Glenn Maxwell century inspires thrilling comeback as Australia defeat England in ODI series decider

It had to be a nail-biter, didn’t it? A men’s international summer that was at risk of not going ahead went down to the final over of its final match. Australia had been cruising, centuries from Glenn Maxwell and Alex Carey taking them serenely to a target of 303. Then, from seemingly nowhere, a situation that saw both at the crease with 18 left to get from 16 suddenly became 10 from the last six with neither at the crease. 

Unlike the second ODI, where eight wickets were lost for 63 runs, Mitchell Starc ensured this would not go down as a consecutive choke, striking a six at the start of the over and a swept four took Australia home with two balls and three wickets to spare to confirm a 2-1 series win. For England, this was a first series defeat in all formats this summer and their first in a bilateral series at home since August 2015. Australia were their betters then, too. 

Ultimately, the match was decided by who best exploited the 60m boundary towards The Point, a giant red monstrosity that usually operates as a conferencing and hospitality facility. This evening it acted as a target that Australia hit more, specifically Maxwell who registered seven sixes on his own to England’s six. 

Maxwell’s seventh, off 84 balls, took him the one to take him to a second ODI hundred in his 113th appearance. Those three figure scores are, remarkably, five years apart. Carey’s trip to the same milestone was not only his first but relatively more sedate. His second six took him to 99 before a tuck off his hip from the 106th delivery faced drew applause from the pavilion balcony and the non-playing Australian contingent who were cheering from the hotel balconies.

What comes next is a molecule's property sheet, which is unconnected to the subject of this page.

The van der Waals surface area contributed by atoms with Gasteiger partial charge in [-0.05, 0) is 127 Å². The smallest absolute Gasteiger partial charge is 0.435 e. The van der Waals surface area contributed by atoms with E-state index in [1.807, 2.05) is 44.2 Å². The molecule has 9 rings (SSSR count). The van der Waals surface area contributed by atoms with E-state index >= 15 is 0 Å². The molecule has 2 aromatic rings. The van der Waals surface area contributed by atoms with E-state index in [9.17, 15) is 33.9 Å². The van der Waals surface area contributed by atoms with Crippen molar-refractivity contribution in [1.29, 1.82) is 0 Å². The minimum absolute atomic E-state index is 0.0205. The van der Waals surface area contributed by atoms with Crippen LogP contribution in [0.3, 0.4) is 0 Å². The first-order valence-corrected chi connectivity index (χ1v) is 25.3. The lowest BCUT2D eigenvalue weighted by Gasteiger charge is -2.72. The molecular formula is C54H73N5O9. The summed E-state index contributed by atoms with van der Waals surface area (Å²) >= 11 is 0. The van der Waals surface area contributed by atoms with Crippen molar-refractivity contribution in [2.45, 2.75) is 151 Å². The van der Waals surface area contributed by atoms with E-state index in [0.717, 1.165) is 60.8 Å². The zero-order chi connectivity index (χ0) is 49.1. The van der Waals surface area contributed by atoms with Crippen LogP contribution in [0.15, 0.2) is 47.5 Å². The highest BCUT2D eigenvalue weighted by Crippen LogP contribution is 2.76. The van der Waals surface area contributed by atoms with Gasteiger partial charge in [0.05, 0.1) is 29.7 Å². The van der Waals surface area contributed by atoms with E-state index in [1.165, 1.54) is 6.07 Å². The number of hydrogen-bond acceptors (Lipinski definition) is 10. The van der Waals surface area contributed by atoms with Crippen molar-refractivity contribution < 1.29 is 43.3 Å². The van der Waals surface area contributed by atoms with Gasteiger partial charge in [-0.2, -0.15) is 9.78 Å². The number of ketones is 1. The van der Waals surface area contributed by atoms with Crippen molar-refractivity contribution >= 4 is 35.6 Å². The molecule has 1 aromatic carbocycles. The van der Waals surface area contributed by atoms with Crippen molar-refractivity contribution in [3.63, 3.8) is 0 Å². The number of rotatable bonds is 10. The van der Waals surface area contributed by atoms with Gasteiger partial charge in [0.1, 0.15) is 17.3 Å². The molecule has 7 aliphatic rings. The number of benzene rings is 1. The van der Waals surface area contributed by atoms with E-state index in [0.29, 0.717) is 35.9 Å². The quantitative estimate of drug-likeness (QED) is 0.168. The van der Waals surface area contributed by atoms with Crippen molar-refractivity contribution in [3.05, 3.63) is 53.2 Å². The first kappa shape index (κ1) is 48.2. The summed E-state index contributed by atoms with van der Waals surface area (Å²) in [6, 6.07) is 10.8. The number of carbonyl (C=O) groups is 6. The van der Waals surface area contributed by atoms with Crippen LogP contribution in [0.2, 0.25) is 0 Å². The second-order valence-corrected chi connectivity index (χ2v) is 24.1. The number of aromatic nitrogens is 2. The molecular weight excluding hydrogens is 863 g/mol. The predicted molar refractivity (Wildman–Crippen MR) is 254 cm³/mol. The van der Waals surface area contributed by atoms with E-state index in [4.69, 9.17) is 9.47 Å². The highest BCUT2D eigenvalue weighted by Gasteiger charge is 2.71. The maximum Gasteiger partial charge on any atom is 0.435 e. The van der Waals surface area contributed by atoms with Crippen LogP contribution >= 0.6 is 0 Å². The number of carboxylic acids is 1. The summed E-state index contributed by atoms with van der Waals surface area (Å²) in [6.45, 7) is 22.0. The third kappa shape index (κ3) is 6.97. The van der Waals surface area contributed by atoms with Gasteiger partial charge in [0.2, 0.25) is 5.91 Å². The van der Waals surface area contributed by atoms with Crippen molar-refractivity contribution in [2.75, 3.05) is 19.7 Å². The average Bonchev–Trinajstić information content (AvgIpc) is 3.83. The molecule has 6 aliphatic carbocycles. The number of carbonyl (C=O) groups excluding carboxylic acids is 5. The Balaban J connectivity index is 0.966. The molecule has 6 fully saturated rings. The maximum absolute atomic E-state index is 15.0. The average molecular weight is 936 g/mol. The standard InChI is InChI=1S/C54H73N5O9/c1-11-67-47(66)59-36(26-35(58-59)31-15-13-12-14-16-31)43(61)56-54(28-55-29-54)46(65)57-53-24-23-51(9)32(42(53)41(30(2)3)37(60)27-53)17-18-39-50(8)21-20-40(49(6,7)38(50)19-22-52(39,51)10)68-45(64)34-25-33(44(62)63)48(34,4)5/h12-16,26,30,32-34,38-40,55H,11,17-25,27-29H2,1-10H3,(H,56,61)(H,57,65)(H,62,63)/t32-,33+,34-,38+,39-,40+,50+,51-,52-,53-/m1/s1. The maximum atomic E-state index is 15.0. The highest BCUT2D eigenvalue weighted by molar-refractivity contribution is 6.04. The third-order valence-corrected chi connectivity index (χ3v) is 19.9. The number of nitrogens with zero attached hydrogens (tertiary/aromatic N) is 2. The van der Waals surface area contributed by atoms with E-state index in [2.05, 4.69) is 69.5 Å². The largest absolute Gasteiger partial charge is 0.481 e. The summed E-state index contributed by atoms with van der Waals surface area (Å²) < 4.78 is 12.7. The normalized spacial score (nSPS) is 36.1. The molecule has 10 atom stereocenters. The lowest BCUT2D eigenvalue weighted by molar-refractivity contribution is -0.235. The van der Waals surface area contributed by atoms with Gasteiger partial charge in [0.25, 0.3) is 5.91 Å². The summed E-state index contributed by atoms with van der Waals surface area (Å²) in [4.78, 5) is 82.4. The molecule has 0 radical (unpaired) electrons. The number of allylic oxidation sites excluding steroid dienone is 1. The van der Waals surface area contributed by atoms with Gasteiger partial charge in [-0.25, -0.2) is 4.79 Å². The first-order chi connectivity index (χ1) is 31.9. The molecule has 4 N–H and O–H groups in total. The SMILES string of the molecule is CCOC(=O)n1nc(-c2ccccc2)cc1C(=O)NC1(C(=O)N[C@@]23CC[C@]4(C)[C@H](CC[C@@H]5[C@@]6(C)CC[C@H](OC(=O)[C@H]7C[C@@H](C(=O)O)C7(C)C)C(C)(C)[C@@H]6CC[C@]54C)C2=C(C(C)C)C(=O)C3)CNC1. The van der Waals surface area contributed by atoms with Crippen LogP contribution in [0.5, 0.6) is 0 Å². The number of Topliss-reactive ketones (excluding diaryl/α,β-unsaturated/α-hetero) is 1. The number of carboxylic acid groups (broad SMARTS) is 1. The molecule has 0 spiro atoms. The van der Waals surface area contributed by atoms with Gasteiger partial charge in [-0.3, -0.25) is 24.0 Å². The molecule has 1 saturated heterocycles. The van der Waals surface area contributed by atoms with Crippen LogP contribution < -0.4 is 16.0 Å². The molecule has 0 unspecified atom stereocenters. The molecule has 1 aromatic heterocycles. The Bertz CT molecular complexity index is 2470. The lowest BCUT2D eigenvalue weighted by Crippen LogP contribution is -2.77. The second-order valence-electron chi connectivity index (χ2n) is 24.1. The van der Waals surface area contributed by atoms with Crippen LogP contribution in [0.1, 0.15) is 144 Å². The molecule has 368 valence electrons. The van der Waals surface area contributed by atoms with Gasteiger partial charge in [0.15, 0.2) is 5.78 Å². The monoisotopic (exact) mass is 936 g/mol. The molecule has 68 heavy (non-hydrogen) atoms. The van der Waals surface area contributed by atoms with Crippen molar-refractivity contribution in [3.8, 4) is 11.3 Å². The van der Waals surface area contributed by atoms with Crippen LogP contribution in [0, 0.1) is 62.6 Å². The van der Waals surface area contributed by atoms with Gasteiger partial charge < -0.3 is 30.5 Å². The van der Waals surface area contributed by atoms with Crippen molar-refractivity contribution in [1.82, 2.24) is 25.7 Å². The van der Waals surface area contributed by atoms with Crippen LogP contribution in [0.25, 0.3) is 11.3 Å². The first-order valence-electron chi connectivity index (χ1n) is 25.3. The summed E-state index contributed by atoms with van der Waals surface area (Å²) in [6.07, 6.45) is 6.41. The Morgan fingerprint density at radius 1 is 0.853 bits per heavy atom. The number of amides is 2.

It was fitting that Starc finished the match having started it in such emphatic fashion with the wickets of Jason Roy and Joe Root with the first two deliveries of the match. An arching delivery from the left-armer saw Roy scythe to Maxwell at backward point before Root was trapped leg before.

Eoin Morgan, having elected to bat after winning his third toss of the series, survived the hat-trick ball and then laced the next one through the covers for four to get England up and running. 

In keeping with the way this team bats in limited-overs cricket, no caution followed, with Morgan and Bairstow blazing 67 in the first 10 overs, the most the hosts have put on in the Power Play this series. Morgan would fall in the 11th over, the first of Adam Zampa’s three wickets for 51, when he failed to clear Starc at mid off. But Bairstow continued without hesitation, bringing up 50 from 48 deliveries.

The onus on the 29-year old making the start count was ramped up when Jos Buttler fell for a cautious and boundary-less that came to an end when he failed to hit Zampa beyond Australian skipper Aaron Finch who had stationed himself in the prime position at a catching extra cover.  

A 114 run partnership would follow between Bairstow and Sam Billings, bettering their 113 stand in the first ODI. Having pocketed a maiden ODI century in that fixture, Billings used that confidence to register a fifth score of 50 or more, which included a brace of sixes off Starc: one sent over midwicket into the nets, the other ramped over the wicketkeeper’s head. The blows were salt in the wounds for Start who dropped a tough return catch when the same batsman had just 25. 

Soon after he raised his bat, Bairstow did similar with the addition of a kiss of the badge on his helmet after flicking a second six – and 12th boundary – over square leg to bring up his hundred. It was the first of his 10 to take more than 100 balls to compile. 

What impetus the pair had given England looked lost when both fell in the space of 16 deliveries. Bairstow’s dismissal – bowled by a smart slower off-cutter from Pat Cummins – came with the first delivery of the final 10 overs, just as the opener was really opening his shoulders.